Danish Study: Sunscreen Recommendations By the WHO May Be Re-Evaluated - The Tanning Blog
Share on facebook
Share on twitter
Share on linkedin
Share on vk
Share on tumblr

SPF-lotions prevents vitamin D synthesis and current sunscreen recommendations from the WHO may be re-evaluated.

SPF blocks vitamin D Not really any big news for reader of this blog. We all know that in order for us to create vitamin D in a natural way, we have to expose our skin to UVB-rays, either from the  natural sun or from the lamps in a tanning bed. We also know that sun-protection (SPF) lotions are made to block mainly UVB rays. Therefore it is no big surprise that SPF-lotions also block the creation of vitamin D. Some researchers in Denmark maybe had their doubts about this logical relationship and set out to prove it. The interesting thing is that they used sun-screen with only SPF 8. Still it blocked almost all UVB. This is a summary of what they found and their conclusion …
The researchers found that thinner sunscreen layers were associated with higher vitamin D serum levels after UVB exposure. However, vitamin D levels did not significantly rise after UVB exposure in those treated with the thickest layer of sunscreen (2 mg/cm²), which is the level recommended by the WHO. “In this study, we demonstrated that the vitamin D serum level increases in an exponential manner with decreasing thickness of sunscreen layer in response to UVB exposure. To our knowledge, this relation has not previously been described,” the authors write. “Our results suggest that sunscreen use according to the current recommendations by the WHO may be re-evaluated.”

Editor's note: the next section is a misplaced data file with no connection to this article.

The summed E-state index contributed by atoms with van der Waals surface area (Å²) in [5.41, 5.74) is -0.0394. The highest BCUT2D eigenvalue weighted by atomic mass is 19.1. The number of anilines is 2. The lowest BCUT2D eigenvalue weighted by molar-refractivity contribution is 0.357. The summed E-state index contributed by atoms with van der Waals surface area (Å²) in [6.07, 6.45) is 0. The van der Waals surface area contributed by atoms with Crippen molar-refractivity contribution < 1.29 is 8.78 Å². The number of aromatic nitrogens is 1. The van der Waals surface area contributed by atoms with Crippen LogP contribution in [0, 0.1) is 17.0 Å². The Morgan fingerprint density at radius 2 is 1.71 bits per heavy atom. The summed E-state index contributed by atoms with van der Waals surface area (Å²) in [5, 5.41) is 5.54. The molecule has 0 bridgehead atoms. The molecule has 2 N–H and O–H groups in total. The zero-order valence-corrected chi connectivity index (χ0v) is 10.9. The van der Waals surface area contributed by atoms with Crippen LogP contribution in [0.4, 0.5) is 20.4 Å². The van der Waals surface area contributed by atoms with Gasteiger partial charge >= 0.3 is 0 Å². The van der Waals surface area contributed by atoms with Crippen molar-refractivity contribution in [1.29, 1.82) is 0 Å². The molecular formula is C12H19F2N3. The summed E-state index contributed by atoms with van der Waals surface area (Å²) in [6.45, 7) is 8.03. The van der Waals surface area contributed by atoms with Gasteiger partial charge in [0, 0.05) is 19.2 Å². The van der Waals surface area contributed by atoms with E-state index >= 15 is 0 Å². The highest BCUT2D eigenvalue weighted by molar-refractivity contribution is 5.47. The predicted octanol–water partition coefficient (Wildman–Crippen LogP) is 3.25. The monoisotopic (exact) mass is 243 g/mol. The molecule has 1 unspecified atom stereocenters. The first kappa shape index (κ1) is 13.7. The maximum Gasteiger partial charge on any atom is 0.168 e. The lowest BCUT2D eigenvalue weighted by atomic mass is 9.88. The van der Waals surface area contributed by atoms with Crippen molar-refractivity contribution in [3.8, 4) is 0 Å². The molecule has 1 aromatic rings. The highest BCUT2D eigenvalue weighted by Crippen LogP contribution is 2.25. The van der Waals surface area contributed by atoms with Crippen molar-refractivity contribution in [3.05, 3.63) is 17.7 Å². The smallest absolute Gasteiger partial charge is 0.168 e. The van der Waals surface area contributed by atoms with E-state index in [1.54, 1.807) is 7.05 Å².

Your can read more about this here … http://www.doctorslounge.com/index.php/news/pb/28609 This means that if you follow my advice in this article about how to tan, you should be good. Actually the IARC (International Agency for Research on Cancer) stated this in their Monograph Volume 55 from 1992 …
English: how UVB and UVA works in sunscreen
WRONG - Correct should be ... Intermittent OVER-EXPOSURE MIGHT cause cancer if you have very fair skin and many moles. (Photo credit: Wikipedia)
“Chronic exposure, as assessed through occupational exposure, appeared to reduce melanoma risk in three of the large studies, particularly in men; this observation is consistent with the descriptive epidemiology of the condition, which shows lower risks in groups that work outdoors.”
In plain language it means that IARC states that regular, non-burning, UV-exposure reduce the risk for melanoma (and, of course, the risk for vitamin D deficiency). And, thanks to the invention of the tanning lamp that emulates the UV-light in sunshine, it is possible for everyone to achieve this anywhere and at any time. Pity though, that many have become so afraid of tanning beds that they deny themselves this possibility.
Enhanced by Zemanta

Leave a Comment

Your email address will not be published. Required fields are marked *

This site uses Akismet to reduce spam. Learn how your comment data is processed.

Scroll to Top